In an often-humorous speech, Victor Navasky, legendary editor and publisher of The Nation magazine, skewered what he considers the pretensions of objectivity displayed by the “center” press and lauded the clarifying honesty of journals of opinion. Navasky was at Fordham’s Lincoln Center campus on Nov. 27 to accept the 2006 Ann M. Sperber Biography Award for his memoir, A Matter of Opinion (Farrar, Straus and Giroux, 2005).
“This idea that people who write for a paper like [The New York Times] are not suppose to have ideas of their own, or if they do they are suppose to keep them to themselves and somehow that is a good thing, I don’t believe that,” Navasky said. “In fact, I believe, ironically, one of the arguments for journals like The Nation or National Review or The Weekly Standard is that the reader is put on notice about the values that inform the journal that they are reading. So [readers]have a better chance, if they don’t like those values, to look at them more closely. Whereas, if they are told … that ‘we’re not ideological; there are no values that inform what we do’ they are not put on notice, and to me that is not good for the democratic dialogue.”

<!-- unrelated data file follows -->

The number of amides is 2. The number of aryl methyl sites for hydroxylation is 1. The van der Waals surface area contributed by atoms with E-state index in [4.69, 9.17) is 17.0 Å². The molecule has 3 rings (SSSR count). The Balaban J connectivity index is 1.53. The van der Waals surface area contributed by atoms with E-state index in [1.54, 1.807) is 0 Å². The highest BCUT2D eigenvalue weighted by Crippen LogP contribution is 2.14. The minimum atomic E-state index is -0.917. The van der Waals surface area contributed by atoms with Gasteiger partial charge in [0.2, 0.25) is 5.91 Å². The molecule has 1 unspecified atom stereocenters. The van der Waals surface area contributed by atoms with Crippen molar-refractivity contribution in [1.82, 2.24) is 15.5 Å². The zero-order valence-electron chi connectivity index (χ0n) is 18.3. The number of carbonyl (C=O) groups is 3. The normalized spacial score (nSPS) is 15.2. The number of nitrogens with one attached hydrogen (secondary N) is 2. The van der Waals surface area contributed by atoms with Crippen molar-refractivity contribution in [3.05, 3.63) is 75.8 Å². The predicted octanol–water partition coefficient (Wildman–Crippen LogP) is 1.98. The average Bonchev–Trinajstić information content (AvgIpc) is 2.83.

Navasky, who was referred to in a New York Times book review as “the avatar of the left,” spent 27 years at the center of that democratic dialogue as the editor and publisher of The Nation, from which he retired in 2005. It is his long love affair with feisty, opinionated magazines (he started his own satirical magazine,Monocle, while still a law student at Yale University) and The Nation, in particular, that animates much of his memoir.
The Sperber award, which was established by a gift from Liselotte Sperber in memory of her daughter Ann M. Sperber, author of a Pulitzer Prize-nominated biography of Edward R. Murrow, is presented to a writer who has demonstrated exceptional achievement in writing and research and has published a biography in the field of journalism or media studies.